I’ve been working on a platform that transforms, composes, and serves data. As part of this effort, I’ve developed a library for Play that performs a JSONPath query on a Play JsValue. You can learn about JSONPath by reading Stefan Goessner’s blog post on the subject.
I use Gatling’s jsonpath library to parse the JSONPath expression. I then fold over the tokens, performing a pattern match on each to construct the apporpriate JsValue. This parser supports all queries except for queries that rely on expressions of the underlying language like
$..book[(@.length-1)]. However, there’s usually a ready workaround as you can execute the same query using
Here’s a scala worksheet which traces the examples on Stefan’s post:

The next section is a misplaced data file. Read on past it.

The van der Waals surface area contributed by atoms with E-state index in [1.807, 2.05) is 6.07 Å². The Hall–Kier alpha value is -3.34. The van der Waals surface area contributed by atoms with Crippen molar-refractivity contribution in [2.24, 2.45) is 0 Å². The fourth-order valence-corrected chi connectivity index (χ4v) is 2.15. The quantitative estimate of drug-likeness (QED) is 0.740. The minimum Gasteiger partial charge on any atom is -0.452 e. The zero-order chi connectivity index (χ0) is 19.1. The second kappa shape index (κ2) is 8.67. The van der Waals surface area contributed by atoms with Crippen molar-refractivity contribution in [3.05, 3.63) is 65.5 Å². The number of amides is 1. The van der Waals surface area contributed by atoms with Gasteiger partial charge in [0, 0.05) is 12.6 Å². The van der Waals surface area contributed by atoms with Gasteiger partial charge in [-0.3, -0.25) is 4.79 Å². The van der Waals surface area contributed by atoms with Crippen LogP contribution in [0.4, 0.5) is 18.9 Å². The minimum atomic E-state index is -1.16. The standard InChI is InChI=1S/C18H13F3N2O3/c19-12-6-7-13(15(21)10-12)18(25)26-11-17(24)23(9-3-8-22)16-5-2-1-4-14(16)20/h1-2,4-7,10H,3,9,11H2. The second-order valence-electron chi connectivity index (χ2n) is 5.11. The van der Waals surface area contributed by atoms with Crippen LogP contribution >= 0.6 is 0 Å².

One conscious choice I made as far as deviating from JSONPath is to always flatten the results of a recursive query. Using the bookstore example, typically a query of
$..book will return an array with one element, the array of books. If there was another book array somewhere in the document, then
$..book will return an array with two elements, both arrays of books. However, if you were to query
$..book for our example, you would get the second book in the first array, which assumes that the
$..book result has been flattened. In order to make recursion easier and the code simpler, I always flatten the result of recursive queries regardless of the context.
If you have any questions, comments, or suggestions please let me know. I hope to be introducing an early iteration of my data platform shortly so stay tuned!Tweet Share Share